“Toxic algae” fertilized since the Bronze Age

Humans have apparently been influencing the growth of potentially problematic blue-green algae for a long time. © marvod/iStock

It's a modern phenomenon, one might think - but now a study shows that humans have been promoting the growth of the notorious blue-green algae in water for thousands of years. This is shown by DNA traces of the tiny creatures in the sediments of a lake in Mecklenburg. Accordingly, the blue-green algae led a shadowy existence there for a long time until people settled in the region in the Bronze Age. Even then, they apparently provided a fertilizing effect in the lake, from which the potentially problematic algae could particularly benefit. According to the researchers, the basis of today's "poisonous algae blooms" goes far back in history.

Bathing forbidden! If blue-green algae multiply too much in lakes, the authorities have to intervene. Because certain representatives of these organisms, also known as cyanobacteria, form toxins that can be dangerous to humans. Sometimes there are even critical accumulations in the drinking water. In addition, blue-green algae blooms can also severely damage aquatic ecosystems. Man-made factors are considered to be the cause of the mass proliferation: global warming and, above all, nutrient inputs are particularly beneficial for the blue-green algae. Because these photosynthetic microbes have a special ability: They absorb atmospheric nitrogen and can use it as a nutrient. As a result, their growth is more likely to be limited by the lack of other nutritional elements – primarily phosphorus. With corresponding inputs into the water, blue-green algae can therefore multiply particularly rapidly at the expense of other algae.

Genetic insights into the history of blue-green algae

So far, however, there has been a knowledge gap in blue-green algae research: Little was known about what the original colonization of our lakes with these organisms looked like and how they have developed in the past to the present day. This was because cyanobacteria - unlike diatoms - leave no visible fossil traces in sediments. However, the researchers around Ebuka Nwosu from the German Research Center for Geosciences in Potsdam (GFZ) have now gained insights through genetic methods. "With modern techniques, DNA from different organisms can be detected in sediments, and this allows us to decipher the history of cyanobacteria," says Nwosu.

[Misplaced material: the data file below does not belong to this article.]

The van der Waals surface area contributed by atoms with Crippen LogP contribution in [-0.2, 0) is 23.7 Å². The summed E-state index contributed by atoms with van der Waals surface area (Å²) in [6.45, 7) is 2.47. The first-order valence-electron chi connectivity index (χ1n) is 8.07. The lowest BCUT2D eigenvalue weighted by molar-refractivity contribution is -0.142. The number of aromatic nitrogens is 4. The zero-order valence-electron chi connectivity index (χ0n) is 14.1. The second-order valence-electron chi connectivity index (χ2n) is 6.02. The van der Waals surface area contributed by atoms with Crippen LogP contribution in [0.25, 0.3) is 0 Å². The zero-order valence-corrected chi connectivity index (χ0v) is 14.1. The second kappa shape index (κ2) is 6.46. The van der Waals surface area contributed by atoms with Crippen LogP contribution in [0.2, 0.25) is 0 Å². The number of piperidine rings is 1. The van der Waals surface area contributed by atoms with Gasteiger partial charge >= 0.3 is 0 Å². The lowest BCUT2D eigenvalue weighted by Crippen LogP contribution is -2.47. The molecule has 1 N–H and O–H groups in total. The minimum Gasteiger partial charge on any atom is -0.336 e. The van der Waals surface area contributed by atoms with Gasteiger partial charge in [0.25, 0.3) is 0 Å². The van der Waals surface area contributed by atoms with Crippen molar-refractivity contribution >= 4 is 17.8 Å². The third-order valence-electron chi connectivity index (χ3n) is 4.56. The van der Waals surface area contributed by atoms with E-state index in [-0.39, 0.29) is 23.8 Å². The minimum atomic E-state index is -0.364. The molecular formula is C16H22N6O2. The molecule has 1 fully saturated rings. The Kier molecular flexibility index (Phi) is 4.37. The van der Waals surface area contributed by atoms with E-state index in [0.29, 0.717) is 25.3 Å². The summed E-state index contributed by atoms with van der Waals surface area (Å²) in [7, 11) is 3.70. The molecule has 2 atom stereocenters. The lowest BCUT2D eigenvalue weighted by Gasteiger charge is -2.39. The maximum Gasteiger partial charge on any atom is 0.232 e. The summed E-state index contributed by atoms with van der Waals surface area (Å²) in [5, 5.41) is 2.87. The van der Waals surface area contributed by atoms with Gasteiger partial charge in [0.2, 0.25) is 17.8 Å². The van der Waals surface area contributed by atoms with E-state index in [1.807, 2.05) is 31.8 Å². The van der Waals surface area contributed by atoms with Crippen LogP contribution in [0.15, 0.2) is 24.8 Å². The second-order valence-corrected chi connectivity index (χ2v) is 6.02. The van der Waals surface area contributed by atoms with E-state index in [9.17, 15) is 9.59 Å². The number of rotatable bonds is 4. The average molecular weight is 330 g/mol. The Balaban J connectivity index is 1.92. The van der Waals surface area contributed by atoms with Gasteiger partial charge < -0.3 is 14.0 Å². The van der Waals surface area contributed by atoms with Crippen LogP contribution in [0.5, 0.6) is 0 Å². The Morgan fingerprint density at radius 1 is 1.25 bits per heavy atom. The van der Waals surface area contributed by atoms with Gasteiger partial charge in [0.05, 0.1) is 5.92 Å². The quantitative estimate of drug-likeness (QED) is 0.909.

For their study, the researchers chose the "deep lake" in the Nossentiner-Schwinzer Heide nature park in Mecklenburg, because there was already a lot of information about this body of water. The test material was provided by an eleven meter long sediment core from the bottom of the lake. Its layers can be precisely dated - they go back from today to 11,000 years ago. In them, the researchers searched for genetic traces of the cyanobacteria, which could provide conclusions about their former population densities and biodiversity.

Developmental leap at the appearance of man

This initially showed that blue-green algae were already present in the lake 11,000 years ago – however, the number and diversity were very low. The researchers explain that this group of organisms originally did not play an important role in the ecosystem of the body of water. But about 4000 years ago there was a significant leap, which became apparent in the analysis results: the number and species diversity of blue-green algae increased significantly and, according to the genetic traces, potentially poisonous species also spread. Subsequently, the natural state before these first changes was never reached again.

But what caused the jump? It coincided exactly with the dating of the earliest known graves near the lake, the researchers report. The blue-green algae then flourished again with each further known colonization surge in the area of ​​the lake. "It is therefore obvious that the early cultures already had an influence on the nutrient balance of the lake," says Nwosu. In concrete terms, relevant nutrient inputs could have entered the lake through the ash from clearing by fire and the excrement of people and their livestock. The scientists explain that these then obviously benefited the blue-green algae in particular.

The study results also document how the increased nutrient inputs in the course of the industrialization of agriculture have significantly intensified the growth of blue-green algae over the past 150 years. "However, as our study shows, the prerequisites for this development were created much earlier than we previously assumed," emphasizes senior author Susanne Liebner from the GFZ. This could also have broader implications: "An awareness of the legacy of human influence, possibly stretching back several millennia, could be helpful for wise management of contemporary aquatic systems," the researchers write in conclusion.

Source: Helmholtz Center Potsdam – GFZ German Research Center for Geosciences, specialist article: Commun Biol, doi: 10.1038/s42003-023-04430-z

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